October 28, 2016
Area(s) of Interest: Access to Care Advocacy
By: Ruth Haskins, M.D., President of the California Medical Association
#Election2016 is proving to be one of the most memorable election cycles in recent history — and we’re not just referring to the Clinton vs. Trump showdown for President of the United States.
Voters across California are opening their mailboxes to discover a behemoth voter guide that covers 17 statewide ballot propositions. Coming in at a whopping 224 pages, the 2016 voter guide is the largest in California’s history.
The California Medical Association represents over 43,000 physicians across all modes of practice. Our Board of Trustees
approved positions on eight of the 17 measures. With your support, we can improve patients’ access to care and the state of health care in California.
Many of our positions support Medi-Cal, which now provides health insurance to one out of every three Californians. These measures will help the state continue to provide health care to roughly 12 million low-income families, seniors, children and the disabled.
Prop. 52: California Medi-Cal Hospital Reimbursement Initiative (CMA SUPPORTS)
In 2009, the state legislature passed bipartisan legislation enabling California to receive up to $3 billion a year in federal matching funds to provide health care for Medi-Cal patients. Since the bill’s passage, nearly $18 billion in federal matching funds have helped California children, seniors and working families — at no cost to taxpayers. This law is set to expire in 2018.
Prop. 52 would allow the state to continue drawing down federal health care funds. The Legislative Analyst’s Office (LAO) estimates this would provide over $1.5 billion in costs for health coverage by 2019–20. It also prevents the state legislature from diverting the fees to other state programs without voter approval.
Voting YES on Prop. 52 provides Medi-Cal patients with essential health services like check-ups, immunizations, prescriptions, dental and vision care. (YesProp52.org) (Facebook) (Twitter)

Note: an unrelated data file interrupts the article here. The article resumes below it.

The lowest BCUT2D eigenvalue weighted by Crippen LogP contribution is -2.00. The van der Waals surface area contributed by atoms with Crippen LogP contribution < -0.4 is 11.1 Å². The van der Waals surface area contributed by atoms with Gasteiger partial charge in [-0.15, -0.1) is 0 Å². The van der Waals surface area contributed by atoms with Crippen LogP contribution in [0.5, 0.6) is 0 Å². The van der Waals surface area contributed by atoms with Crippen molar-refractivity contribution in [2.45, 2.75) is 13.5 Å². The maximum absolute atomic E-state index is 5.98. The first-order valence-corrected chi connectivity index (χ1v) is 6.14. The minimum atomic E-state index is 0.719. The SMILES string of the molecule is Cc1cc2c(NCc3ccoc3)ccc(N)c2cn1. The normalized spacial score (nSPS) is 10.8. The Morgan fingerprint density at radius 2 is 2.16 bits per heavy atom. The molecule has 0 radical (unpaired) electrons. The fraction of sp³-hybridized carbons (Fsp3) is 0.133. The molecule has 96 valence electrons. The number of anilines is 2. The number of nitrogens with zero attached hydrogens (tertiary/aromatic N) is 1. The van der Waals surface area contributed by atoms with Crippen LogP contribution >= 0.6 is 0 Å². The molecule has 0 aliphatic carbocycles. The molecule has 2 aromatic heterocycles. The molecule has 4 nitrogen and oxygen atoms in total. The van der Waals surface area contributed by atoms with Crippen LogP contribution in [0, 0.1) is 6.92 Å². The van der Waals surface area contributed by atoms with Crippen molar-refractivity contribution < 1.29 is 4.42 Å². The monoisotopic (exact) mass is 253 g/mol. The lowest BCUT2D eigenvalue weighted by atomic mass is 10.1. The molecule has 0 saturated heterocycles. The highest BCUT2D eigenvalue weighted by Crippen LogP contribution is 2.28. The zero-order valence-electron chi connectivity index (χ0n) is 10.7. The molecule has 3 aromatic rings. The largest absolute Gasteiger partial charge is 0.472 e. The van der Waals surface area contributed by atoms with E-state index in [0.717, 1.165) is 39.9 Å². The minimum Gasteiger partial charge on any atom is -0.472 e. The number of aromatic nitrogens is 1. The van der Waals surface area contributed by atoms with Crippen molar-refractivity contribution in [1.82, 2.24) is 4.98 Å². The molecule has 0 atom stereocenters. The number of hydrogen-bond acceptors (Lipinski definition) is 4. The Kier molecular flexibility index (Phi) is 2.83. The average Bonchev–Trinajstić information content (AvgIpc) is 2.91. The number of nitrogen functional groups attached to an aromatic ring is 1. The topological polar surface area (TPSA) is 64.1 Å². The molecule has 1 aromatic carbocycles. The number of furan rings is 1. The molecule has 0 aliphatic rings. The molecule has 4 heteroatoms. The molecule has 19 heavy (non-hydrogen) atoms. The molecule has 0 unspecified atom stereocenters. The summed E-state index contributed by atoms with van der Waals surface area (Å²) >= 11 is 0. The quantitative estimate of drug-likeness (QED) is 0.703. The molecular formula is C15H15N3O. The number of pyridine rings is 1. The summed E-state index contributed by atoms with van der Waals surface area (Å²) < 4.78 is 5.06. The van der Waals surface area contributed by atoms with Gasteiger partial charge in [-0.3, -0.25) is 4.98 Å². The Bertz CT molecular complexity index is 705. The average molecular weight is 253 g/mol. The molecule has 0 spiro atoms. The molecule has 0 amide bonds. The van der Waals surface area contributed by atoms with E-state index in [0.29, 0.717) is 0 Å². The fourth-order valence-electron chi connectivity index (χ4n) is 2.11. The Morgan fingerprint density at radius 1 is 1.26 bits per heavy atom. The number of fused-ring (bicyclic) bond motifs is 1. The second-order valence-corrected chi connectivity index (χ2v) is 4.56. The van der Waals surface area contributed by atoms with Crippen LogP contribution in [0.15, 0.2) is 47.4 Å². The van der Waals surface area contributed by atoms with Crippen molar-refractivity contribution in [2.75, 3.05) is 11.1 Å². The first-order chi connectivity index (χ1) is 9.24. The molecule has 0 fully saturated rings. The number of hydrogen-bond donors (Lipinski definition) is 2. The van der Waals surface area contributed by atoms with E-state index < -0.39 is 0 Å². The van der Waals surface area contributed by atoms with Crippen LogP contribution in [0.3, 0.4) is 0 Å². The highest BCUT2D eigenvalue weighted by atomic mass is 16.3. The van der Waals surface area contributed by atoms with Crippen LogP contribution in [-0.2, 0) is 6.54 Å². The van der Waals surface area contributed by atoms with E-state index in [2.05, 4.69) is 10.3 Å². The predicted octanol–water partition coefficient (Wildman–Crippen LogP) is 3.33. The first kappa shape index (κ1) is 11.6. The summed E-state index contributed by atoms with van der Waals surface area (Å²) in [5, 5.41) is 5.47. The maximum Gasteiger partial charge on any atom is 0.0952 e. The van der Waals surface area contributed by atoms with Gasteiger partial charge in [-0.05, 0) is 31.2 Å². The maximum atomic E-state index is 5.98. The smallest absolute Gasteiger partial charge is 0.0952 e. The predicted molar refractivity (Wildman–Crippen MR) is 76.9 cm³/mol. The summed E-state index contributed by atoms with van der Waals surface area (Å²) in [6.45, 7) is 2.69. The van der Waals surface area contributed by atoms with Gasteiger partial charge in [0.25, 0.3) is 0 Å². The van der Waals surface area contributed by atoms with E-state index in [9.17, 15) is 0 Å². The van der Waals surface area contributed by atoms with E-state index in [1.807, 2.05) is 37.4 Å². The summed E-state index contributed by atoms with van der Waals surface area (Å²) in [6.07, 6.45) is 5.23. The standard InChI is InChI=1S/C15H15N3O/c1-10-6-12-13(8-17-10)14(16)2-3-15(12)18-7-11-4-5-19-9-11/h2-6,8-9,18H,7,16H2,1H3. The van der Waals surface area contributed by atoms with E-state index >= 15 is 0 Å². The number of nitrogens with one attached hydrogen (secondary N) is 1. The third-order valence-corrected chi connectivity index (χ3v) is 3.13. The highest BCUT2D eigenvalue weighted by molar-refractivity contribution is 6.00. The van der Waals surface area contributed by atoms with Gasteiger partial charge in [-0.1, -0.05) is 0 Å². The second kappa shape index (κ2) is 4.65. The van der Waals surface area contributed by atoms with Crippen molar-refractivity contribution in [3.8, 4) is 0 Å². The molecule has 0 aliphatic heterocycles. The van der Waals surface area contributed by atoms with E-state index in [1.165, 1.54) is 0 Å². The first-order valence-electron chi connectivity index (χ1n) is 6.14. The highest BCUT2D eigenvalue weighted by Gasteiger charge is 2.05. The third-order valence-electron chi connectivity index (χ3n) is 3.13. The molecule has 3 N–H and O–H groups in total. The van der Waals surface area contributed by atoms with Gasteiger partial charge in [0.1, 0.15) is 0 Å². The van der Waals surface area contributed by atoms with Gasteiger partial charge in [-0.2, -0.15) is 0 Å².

“Proposition 52 is a rare initiative for which there should be little debate or dissent… It doesn’t generate fierce debate. But Proposition 52 does make fiscal sense, and it is worthy of voters’ support.” — Sacramento Bee editorial
Prop. 53: California Public Vote on Bonds Initiative (CMA OPPOSES)
California’s infrastructure is largely outdated and in need of repairs and modernization to maintain safety, economic growth and quality of life. Prop. 53 would require voter approval before the state could issue more than $2 billion in public infrastructure bonds for state-managed projects.
This initiative could negatively impact medical care by curtailing the ability of the state of California and local government entities to build or rebuild major infrastructure projects. It also erodes local control, and there are no exemptions for emergencies or natural disasters.
Voting NO on Prop. 53 ensures critical infrastructure projects — including hospitals and medical facilities — aren’t subject to delays or loss of local control. (NoOnProp53.com) (Facebook) (Twitter)
“The problem that Proposition 53 aims to solve is speculative, but the potential damage to local control is real. Requiring state voters to approve large revenue bond issues would make it more difficult to make badly needed infrastructure improvements in this state, and could even discourage the public-private partnerships that could help fill the gap between what the state needs to build and what it can afford.” — Los Angeles Times editorial
Prop. 55: California Children’s Education and Health Care Protection Act of 2016 (CMA SUPPORTS)
Prop. 55 would extend current income tax rates for the wealthiest 2 percent of Californians — individuals earning more than $250,000 and couples earning more than $500,000 a year — for 12 more years.
The measure would enable local school districts to hire teachers and reduce class sizes, as well as provide state programs like Medi-Cal the needed funding to improve access to health care services. Budget forecasts show that unless we extend these taxes on the wealthy, our public schools will lose nearly $4 billion and our state budget will face a deficit of more than $4 billion in the first full year alone.
Voting YES on Prop. 55 would provide up to $2 billion annually to improve access to health care for low-income children and their families.
“This is no solution to California’s overall tax system, which needs radical reform. It is a Band-aid. But the money is aimed at essential services — primarily education, with a small portion for healthcare. Given that the state’s economy has soared over the past four years and wealth has continued to flow mainly to the already wealthy, it’s hard to argue the tax increase has been onerous.” — San Jose Mercury News editorial